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Mumbai

Ajanta & Ellora Caves have the distinction of being counted amongst the World Heritage Sites in India. Located in the Aurangabad district of Maharashtra, these caves are rock-cut cave monuments that represent the Indian rock-cut architecture. Ajanta Caves are about 99 kms, while Ellora caves are sited at a distance of 30 kms from Aurangabad city of India.

Ajanta Caves
In 1819, some British Army officers came across Ajanta Caves when they were on a tiger hunt. Once the monsoon retreats of Buddhist monks, these caves are constructed in an extremely detailed manner. There are thirty caves in total, out of which five are prayer halls (Chaitya) and others are monasteries (Vihara). Here, one can see a distinctive amalgamation of architecture, sculpture and paintings. Built between 2nd and- 4th century, Ajanta Caves depict two phases of architecture, where one is Hinayana phase and the other is Mahayana phase.

Portrayal of Contemporary Society
The interiors of the caves depict the contemporary society of those times. The carvings and the murals represent people, ranging from kings to slaves, women, men and children. These figures are entwined with flowers, plants, fruits, birds and beasts. Figures of 'Yakshas', 'Kinneras' (half human and half bird), 'Gandharvas' (divine musicians) and 'Apsaras' (divine dancers), are showcased here in a picturesque manner.

The Caves - Monasteries & Prayer Halls
Dedicated completely to Buddhism, Ajanta Caves are divided into 'Chaitya Grihas' (prayer halls) and 'Viharas' (monasteries). Out of all the caves, only five are prayer halls (9, 10, 19, 26 and 29) and rest of them are monasteries. From artistic point of view, the Caves worth mentioning are 1, 2, 16 and 17 which truly boast of marvelous pieces of art. These caves are adorned with beautiful paintings depicting the life and incarnations of Buddha.

Wall Paintings
The carvings and the paintings in the caves reveal the creative vision of the artist. The themes of the paintings portray the religious intensity of the sculptors and painters, who depict events from the life of Buddha and the Jataka Tales. In the tempera technique, the paintings are done on a base of mud-plaster. Ajanta caves also throw light on the enlightening history of the times, which includes court scenes, street scenes and cameos of domestic life as well.

Ellora Caves
Built by the Rashtrakuta Dynasty, Ellora Caves present the quintessence of Indian rock-cut architecture. These are 35 cave structures, including Buddhist monasteries, Hindu and Jain Temples, which were excavated out of the Charanandri Hills. Built between the 5th and 10th century, there are twelve Buddhist caves (caves 1-12), seventeen Hindu (caves 13-29) and five Jain caves (caves 30-34) in Ellora. All these caves face the west direction. The exquisite architecture of these caves is worth taking a glimpse.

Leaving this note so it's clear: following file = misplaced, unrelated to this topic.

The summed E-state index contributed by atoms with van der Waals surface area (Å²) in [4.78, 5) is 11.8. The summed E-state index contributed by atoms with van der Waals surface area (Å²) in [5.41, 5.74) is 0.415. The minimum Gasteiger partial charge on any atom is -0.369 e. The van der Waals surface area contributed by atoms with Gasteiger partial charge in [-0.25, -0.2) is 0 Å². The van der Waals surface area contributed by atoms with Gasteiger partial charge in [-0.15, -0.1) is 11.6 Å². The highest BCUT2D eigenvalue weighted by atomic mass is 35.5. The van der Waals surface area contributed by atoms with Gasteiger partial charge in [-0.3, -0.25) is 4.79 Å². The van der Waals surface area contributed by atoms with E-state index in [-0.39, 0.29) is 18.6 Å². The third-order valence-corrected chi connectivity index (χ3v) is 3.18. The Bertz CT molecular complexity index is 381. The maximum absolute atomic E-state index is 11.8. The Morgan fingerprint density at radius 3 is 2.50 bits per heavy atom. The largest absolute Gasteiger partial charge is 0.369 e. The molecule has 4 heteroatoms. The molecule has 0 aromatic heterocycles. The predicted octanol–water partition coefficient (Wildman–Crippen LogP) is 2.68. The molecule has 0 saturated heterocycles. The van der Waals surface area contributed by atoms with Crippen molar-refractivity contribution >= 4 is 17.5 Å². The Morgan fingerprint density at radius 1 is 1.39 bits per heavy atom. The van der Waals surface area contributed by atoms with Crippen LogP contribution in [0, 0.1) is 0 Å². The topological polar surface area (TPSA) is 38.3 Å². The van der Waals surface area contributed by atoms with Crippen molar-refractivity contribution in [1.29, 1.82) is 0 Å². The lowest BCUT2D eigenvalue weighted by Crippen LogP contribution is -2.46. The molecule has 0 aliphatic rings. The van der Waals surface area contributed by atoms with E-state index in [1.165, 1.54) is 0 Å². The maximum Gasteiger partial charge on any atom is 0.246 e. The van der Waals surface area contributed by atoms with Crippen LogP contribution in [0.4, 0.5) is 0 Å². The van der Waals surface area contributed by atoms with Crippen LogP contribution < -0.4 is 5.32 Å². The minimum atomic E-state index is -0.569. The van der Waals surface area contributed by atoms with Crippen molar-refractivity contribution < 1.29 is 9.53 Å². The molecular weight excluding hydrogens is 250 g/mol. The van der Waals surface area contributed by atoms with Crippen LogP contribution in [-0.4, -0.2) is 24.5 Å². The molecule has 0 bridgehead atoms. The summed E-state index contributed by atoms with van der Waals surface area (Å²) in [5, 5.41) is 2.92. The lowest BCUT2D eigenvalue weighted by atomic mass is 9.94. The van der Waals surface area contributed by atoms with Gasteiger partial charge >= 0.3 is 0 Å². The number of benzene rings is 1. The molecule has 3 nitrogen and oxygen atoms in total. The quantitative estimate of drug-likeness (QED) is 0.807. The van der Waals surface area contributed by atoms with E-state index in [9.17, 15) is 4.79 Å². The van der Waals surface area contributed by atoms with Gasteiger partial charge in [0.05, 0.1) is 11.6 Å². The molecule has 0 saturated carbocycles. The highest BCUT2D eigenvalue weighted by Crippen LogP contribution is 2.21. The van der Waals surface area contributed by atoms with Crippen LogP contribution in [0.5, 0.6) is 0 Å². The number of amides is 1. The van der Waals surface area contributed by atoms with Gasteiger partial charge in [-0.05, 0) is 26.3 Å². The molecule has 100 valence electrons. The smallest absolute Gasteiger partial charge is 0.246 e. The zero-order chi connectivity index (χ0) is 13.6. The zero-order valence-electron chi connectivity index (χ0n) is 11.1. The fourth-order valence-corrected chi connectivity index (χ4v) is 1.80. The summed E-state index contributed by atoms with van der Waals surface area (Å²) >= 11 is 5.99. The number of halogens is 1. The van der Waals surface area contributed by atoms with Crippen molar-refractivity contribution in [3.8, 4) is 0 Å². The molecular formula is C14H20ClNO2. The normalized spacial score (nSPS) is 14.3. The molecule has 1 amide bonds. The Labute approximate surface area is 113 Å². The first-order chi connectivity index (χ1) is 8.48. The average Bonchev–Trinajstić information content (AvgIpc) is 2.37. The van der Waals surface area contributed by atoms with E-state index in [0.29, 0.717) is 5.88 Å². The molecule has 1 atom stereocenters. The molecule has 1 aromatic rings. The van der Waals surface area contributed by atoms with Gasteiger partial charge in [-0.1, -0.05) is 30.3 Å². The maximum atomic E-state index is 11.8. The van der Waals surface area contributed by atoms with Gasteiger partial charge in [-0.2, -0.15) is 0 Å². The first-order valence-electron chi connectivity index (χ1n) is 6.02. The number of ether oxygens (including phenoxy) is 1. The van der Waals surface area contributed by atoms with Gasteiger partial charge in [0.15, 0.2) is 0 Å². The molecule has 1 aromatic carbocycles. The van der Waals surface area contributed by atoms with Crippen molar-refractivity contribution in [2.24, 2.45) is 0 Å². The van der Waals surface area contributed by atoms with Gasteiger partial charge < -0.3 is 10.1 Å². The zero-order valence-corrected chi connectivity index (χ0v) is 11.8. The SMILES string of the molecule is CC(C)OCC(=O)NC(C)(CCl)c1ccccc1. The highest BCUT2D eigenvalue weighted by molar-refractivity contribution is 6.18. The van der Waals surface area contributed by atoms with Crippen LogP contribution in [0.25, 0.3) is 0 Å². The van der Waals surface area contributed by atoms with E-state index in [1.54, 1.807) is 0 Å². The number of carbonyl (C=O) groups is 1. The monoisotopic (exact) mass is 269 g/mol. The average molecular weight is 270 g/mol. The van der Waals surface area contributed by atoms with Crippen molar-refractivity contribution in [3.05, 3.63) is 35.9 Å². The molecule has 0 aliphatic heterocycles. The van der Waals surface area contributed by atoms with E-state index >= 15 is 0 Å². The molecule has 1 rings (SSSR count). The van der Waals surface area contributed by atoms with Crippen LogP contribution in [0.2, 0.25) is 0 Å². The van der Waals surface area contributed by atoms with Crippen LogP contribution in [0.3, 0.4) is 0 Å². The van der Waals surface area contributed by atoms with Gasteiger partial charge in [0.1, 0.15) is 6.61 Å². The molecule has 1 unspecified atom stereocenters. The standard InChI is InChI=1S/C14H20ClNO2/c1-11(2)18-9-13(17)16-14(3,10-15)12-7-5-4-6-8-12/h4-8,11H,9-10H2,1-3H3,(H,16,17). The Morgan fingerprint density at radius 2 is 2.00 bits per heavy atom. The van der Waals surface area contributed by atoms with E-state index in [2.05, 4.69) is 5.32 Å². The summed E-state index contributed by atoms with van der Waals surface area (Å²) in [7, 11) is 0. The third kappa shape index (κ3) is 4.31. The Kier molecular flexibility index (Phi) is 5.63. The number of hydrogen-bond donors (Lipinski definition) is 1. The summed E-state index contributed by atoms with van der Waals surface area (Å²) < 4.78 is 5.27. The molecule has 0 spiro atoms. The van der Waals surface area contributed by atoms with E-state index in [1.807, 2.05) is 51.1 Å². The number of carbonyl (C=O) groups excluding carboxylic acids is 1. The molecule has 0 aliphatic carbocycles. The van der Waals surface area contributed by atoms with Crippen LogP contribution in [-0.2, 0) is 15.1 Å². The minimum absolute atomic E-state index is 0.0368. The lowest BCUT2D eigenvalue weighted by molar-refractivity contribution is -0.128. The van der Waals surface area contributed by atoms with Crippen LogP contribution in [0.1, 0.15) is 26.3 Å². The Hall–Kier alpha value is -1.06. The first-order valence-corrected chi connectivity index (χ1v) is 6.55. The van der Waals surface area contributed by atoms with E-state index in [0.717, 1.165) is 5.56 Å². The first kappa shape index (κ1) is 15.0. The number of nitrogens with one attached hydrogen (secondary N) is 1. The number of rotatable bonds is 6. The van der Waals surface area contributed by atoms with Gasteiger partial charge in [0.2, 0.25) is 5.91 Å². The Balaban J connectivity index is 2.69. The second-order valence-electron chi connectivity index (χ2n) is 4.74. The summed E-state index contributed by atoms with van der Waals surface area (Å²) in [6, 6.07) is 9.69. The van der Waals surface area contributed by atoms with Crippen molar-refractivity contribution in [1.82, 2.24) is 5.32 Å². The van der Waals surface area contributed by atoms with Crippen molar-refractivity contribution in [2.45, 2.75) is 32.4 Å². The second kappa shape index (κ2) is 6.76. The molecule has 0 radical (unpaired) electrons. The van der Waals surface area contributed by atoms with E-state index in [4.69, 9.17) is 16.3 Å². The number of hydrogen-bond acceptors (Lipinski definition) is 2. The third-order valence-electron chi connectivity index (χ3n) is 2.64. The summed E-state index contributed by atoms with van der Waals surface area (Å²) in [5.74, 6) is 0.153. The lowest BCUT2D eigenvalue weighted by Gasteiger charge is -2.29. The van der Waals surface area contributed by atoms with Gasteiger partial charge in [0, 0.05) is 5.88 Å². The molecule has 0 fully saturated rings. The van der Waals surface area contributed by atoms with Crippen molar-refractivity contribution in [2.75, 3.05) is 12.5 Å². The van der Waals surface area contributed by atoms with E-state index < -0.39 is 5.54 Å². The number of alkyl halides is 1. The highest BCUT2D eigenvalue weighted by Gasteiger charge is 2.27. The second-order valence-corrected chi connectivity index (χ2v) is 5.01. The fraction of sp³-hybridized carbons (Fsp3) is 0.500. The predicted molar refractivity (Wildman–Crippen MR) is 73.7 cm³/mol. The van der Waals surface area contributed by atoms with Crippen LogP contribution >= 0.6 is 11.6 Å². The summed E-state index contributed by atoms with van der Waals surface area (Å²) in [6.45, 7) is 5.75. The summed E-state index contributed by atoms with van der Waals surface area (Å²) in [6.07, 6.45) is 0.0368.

Alibaug

Set in the lap of nature, Alibag is a coastal town of India, famous for its clean waters, sandy beaches and fresh air. It makes a great escapade for the Mumbaikars, owing to its close proximity to Mumbai, which is around 35 kms away. Alibaug is an amazingly beautiful place, where nature appears at its best. If truth be told, no words can do justice to the mystic charm of Alibagh. Dotted with serene beaches, this exotic town is one of few places that boast of stunning coastline fringed with coconut trees.In geographical terms, Alibag falls at the southern tip of Mumbai, on the narrow strip of Arabian Sea. Here, you can glimpse farm houses of Mumbai's well-heeled people, beside the charming village houses. Sarkhel Kanhoji Angre, who was a naval chief of Shivaji's kingdom, founded this stunning place in the 17th century. Earlier, one could reach here only through boat from Revas, Dharamtar and Mankule, since it was not connected by road. With advent of roadways, travel and tourism have boost up in Alibagh.

Elephanta Caves

Earlier called Gharapuri is today's Elephanta Island, which is known for embracing the remarkable Elephanta Caves. To be found about 10 kms off the eastern coast of Mumbai, Elephanta Caves has been given the position of a World Heritage Site by UNESCO. The exquisite architecture of these caves makes them a popular attraction for the tourists coming to Mumbai. The caves are believed to have been carved during the 9th to 13th century, in the ruling period of Silhara kings. The Portuguese vandalized majority of their sculptures in the 17th century. Take a flight of over 100 steps and reach the hill, where you will get the heavenly glimpse of the entire island and nearby caves.






























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